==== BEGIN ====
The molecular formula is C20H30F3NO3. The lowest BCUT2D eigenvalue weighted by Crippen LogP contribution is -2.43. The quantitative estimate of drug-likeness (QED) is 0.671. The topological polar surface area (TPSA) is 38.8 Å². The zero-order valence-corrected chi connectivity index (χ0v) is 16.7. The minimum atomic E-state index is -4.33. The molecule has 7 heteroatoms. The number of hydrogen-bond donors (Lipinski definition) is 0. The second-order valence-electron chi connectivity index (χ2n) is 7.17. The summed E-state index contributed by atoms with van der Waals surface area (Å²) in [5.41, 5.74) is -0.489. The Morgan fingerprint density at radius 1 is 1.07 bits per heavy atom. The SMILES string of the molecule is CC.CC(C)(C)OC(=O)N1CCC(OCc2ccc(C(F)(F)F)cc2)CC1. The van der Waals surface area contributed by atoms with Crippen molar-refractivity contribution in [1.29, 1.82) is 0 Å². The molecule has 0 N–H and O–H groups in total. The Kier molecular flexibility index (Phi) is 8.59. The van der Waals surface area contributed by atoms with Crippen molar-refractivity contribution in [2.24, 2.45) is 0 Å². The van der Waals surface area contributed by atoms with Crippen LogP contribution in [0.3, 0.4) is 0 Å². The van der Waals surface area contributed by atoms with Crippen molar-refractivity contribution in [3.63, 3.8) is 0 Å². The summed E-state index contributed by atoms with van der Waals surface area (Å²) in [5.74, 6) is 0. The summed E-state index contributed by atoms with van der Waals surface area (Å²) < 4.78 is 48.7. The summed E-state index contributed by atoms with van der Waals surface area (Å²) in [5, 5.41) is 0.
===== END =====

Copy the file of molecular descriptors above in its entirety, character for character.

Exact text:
The molecular formula is C20H30F3NO3. The lowest BCUT2D eigenvalue weighted by Crippen LogP contribution is -2.43. The quantitative estimate of drug-likeness (QED) is 0.671. The topological polar surface area (TPSA) is 38.8 Å². The zero-order valence-corrected chi connectivity index (χ0v) is 16.7. The minimum atomic E-state index is -4.33. The molecule has 7 heteroatoms. The number of hydrogen-bond donors (Lipinski definition) is 0. The second-order valence-electron chi connectivity index (χ2n) is 7.17. The summed E-state index contributed by atoms with van der Waals surface area (Å²) in [5.41, 5.74) is -0.489. The Morgan fingerprint density at radius 1 is 1.07 bits per heavy atom. The SMILES string of the molecule is CC.CC(C)(C)OC(=O)N1CCC(OCc2ccc(C(F)(F)F)cc2)CC1. The van der Waals surface area contributed by atoms with Crippen molar-refractivity contribution in [1.29, 1.82) is 0 Å². The molecule has 0 N–H and O–H groups in total. The Kier molecular flexibility index (Phi) is 8.59. The van der Waals surface area contributed by atoms with Crippen molar-refractivity contribution in [2.24, 2.45) is 0 Å². The van der Waals surface area contributed by atoms with Crippen LogP contribution in [0.3, 0.4) is 0 Å². The van der Waals surface area contributed by atoms with Crippen molar-refractivity contribution in [3.63, 3.8) is 0 Å². The summed E-state index contributed by atoms with van der Waals surface area (Å²) in [5.74, 6) is 0. The summed E-state index contributed by atoms with van der Waals surface area (Å²) < 4.78 is 48.7. The summed E-state index contributed by atoms with van der Waals surface area (Å²) in [5, 5.41) is 0.